Yayoi Kusama (Japan, Japan) is an avant-garde Japanese artist. Throughout her career she has worked in a wide variety of media, including painting, collage, soft sculpture, performance art, and environmental installations, most of which exhibit her thematic interest in psychedelic colors, repetition, and pattern. A precursor of the pop art, minimalist and feminist art movements, Kusama influenced, and exhibited alongside, her contemporaries such as Andy Warhol, Claes Oldenburg, and George Segal.
In 1957, she moved to the United States, settling in New York City, where she produced a series of paintings influenced by abstract expressionism. Switching to sculpture and installation as her primary media, Kusama became a fixture of the New York avant-garde during the early 1960s when she became associated with the pop-art movement. Kusama came to public attention when she organized a series of happenings in which naked participants were painted with brightly colored polka dots and exhibited works such as her “Infinity Nets”, hallucinatory paintings of loops and dots (and physical representations of the idea of infinity). Narcissus Garden, an installation of hundreds of mirrored balls, earned Kusama notoriety at the 1966 Venice Biennale, where she attempted to sell the individual spheres to passersby.
Since her return to Japan in the 1970s, Kusama's work has continued to appeal to the imagination and the senses, including dizzying walk-in installations, public sculptures, and the "Dots Obsessions" paintings.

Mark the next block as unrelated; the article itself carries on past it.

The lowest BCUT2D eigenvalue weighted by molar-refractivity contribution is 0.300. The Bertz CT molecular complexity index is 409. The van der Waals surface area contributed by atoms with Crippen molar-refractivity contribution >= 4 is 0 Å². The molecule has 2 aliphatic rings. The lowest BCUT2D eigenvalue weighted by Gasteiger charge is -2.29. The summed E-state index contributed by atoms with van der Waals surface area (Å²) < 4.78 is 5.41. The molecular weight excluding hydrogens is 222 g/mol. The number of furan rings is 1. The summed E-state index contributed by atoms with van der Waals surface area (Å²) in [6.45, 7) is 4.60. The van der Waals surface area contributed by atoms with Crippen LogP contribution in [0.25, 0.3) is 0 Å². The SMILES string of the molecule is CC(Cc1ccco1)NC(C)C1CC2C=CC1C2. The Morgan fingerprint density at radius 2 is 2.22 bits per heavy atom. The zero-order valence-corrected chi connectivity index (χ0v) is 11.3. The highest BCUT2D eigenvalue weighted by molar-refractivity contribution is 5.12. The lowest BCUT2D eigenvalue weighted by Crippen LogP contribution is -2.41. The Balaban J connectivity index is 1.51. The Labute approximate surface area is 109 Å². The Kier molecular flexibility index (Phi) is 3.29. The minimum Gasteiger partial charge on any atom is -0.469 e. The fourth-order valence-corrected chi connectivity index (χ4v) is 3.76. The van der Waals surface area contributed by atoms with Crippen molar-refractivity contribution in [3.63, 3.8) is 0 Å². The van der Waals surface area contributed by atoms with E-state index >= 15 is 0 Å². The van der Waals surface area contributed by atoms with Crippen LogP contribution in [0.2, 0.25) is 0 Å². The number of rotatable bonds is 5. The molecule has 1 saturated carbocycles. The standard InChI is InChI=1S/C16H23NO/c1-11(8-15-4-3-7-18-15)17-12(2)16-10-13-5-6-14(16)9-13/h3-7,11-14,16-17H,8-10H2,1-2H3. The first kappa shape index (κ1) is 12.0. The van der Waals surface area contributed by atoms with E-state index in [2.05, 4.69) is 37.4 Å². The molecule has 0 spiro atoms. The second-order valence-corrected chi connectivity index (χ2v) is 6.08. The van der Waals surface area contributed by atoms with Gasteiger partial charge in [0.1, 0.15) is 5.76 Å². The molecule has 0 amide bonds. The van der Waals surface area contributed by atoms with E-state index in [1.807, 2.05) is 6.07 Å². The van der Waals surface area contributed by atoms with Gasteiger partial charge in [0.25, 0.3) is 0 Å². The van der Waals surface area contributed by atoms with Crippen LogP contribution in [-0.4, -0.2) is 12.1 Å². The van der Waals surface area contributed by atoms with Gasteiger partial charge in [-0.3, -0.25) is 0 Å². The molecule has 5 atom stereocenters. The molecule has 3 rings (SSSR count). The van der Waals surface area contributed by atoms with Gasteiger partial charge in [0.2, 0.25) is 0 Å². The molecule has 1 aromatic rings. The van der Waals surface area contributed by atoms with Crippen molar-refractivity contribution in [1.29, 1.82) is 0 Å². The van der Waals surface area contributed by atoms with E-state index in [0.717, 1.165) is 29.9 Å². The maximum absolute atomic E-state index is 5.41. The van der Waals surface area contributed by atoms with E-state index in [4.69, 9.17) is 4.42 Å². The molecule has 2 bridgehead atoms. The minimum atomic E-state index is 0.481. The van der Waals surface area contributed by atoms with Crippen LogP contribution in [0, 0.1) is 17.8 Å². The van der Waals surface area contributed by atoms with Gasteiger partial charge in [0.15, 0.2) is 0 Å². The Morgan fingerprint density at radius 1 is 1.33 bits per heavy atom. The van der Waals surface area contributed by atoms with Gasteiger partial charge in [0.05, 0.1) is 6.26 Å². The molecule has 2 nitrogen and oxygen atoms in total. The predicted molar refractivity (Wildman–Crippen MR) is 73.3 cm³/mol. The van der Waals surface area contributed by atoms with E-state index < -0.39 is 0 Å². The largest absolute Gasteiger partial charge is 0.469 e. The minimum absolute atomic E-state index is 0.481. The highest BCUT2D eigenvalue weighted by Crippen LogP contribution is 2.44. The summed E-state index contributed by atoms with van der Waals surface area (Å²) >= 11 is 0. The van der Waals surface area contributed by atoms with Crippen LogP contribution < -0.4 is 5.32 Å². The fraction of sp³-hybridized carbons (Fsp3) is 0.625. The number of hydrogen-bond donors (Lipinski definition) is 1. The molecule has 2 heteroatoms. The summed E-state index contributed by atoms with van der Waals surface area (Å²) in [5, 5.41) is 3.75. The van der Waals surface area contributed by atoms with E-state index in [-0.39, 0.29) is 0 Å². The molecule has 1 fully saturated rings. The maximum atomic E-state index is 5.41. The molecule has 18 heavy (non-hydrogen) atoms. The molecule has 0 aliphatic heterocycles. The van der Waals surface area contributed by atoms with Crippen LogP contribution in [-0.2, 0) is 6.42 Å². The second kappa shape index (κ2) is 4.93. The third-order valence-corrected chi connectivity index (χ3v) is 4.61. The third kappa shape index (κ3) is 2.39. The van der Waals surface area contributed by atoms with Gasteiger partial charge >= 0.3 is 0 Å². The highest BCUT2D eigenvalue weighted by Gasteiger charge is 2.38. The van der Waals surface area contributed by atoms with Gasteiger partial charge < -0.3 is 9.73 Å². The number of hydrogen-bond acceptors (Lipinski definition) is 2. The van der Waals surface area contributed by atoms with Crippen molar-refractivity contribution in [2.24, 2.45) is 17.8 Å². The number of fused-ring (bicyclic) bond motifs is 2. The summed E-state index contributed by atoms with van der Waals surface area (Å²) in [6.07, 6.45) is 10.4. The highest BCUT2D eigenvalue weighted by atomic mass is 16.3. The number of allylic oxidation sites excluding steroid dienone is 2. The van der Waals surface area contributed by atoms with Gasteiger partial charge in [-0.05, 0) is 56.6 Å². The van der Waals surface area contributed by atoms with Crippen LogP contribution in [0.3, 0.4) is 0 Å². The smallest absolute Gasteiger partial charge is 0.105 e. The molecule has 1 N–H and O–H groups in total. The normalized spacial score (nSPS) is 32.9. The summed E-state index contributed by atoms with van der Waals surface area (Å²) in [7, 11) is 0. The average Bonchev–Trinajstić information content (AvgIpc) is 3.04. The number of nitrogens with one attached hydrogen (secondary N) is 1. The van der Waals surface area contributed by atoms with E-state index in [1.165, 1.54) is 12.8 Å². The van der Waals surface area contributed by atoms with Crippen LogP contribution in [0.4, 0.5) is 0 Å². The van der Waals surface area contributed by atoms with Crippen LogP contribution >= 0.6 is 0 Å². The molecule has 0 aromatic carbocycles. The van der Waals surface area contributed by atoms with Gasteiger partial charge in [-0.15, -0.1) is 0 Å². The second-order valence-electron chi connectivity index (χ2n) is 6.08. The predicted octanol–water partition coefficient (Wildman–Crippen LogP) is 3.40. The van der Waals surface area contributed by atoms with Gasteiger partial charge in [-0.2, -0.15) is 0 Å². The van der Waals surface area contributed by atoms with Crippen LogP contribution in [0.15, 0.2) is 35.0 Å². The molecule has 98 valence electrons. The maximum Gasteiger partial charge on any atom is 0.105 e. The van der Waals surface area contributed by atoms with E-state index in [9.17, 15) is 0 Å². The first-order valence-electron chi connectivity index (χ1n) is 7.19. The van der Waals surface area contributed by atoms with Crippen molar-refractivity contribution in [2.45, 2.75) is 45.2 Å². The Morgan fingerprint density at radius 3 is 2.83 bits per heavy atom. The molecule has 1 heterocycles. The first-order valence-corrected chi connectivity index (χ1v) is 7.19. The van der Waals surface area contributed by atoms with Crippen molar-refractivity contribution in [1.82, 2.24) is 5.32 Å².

In 2012 Louis Vuitton unveiled a collaboration between the brand and Kusama, her dotty artwork populated handbags, clothes and accessories echoing her message of obsession and seriality. To coincide with the launch of the collection, stores across the globe were transformed. Major retrospectives of her work have been held at the Museum of Modern Art (in 1998), the Whitney Museum and the Tate Modern (in 2012), and the Hirshhorn Museum (2017). In 2006, she received a Lifetime Achievement Award from the Women's Caucus for Art. Kusama's work is in the collections of leading museums throughout the world, including the Museum of Modern Art, New York; Los Angeles County Museum of Art, Los Angeles; Walker Art Center, Minneapolis; Phoenix Art Museum, Phoenix; Tate Modern, London; Stedelijk Museum, Amsterdam; Centre Pompidou, Paris; Utah Museum of Fine Arts, Salt Lake City, UT; and the National Museum of Modern Art, Tokyo.
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